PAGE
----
Rockers pile on to the presidential campaign
Devo, Silversun Pickups and more take some shots
By Mark C. Brown Aug 15, 2012 4:58PM
It turns out Bruce Springsteen's "Wrecking Ball," with its heavily political songs about the economy, workers and wealth, was just the warning shot. As the lead-up to the November election interminably drags on, others are now jumping in.
Today Devo released its new song, "Don't Roof Rack Me, Bro," a commentary on Mitt Romney's dog which was strapped to the roof of the car for a family vacation long ago. That's not the only musical tribute the dog is going to get. Ry Cooder's new album, "Election Special," is another album full of political songs, along with the lead-off track, "Mutt Romney Blues." Aimee Mann’s new album, “Charmers,” isn't necessarily political but it is about the type of narcissistic personality it takes to do things like, um, run for president.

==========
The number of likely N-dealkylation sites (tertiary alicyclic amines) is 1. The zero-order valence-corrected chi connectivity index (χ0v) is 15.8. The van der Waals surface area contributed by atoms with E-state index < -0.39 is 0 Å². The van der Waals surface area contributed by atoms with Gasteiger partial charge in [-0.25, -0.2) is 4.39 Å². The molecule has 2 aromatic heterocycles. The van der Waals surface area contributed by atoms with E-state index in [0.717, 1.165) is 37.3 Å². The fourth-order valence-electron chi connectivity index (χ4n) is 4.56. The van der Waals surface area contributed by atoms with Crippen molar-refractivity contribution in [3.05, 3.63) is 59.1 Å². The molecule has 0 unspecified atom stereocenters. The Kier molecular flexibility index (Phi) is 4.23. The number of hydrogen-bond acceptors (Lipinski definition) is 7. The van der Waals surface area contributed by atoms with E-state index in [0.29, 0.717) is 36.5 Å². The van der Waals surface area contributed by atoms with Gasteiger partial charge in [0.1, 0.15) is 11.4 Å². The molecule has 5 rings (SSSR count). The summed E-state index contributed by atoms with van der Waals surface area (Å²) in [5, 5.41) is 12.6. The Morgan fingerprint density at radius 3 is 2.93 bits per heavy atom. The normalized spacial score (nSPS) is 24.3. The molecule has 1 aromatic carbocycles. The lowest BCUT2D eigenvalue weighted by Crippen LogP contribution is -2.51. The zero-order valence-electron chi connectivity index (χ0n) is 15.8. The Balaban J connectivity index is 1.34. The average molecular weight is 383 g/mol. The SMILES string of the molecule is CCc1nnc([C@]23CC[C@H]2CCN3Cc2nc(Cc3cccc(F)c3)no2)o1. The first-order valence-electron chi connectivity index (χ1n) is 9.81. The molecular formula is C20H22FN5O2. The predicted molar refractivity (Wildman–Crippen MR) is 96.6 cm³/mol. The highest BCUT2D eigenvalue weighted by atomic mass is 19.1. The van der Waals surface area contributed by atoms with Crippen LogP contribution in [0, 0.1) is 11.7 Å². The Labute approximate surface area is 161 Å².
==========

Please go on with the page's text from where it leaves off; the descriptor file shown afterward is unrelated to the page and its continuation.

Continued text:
The oddest shot, however, comes from Silversun Pickups, who sent the Romney campaign a cease-and-desist order for allegedly playing its song "Panic Switch" at some official events. Given that it's a completely apolitical song, it doesn't seem to make any sense, and the band's publicist was unable to provide any further details. Silversuns' Brian Aubert did release a statement, however, saying the campaign had no regard for intellectual property and it was a stupid song choice at that:
“We don’t like people going behind our backs, using our music without asking, and we don’t like the Romney campaign. We’re nice, approachable people. We won’t bite. Unless you’re Mitt Romney! We were very close to just letting this go because the irony was too good. While he is inadvertently playing a song that describes his whole campaign, we doubt that ‘Panic Switch’ really sends the message he intends.”
With Jackson Browne successfully suing the John McCain campaign for using "Running On Empty," you'd think people would be more careful these days. We'll see how it plays out. Enjoy the songs. It's a long, long time till November.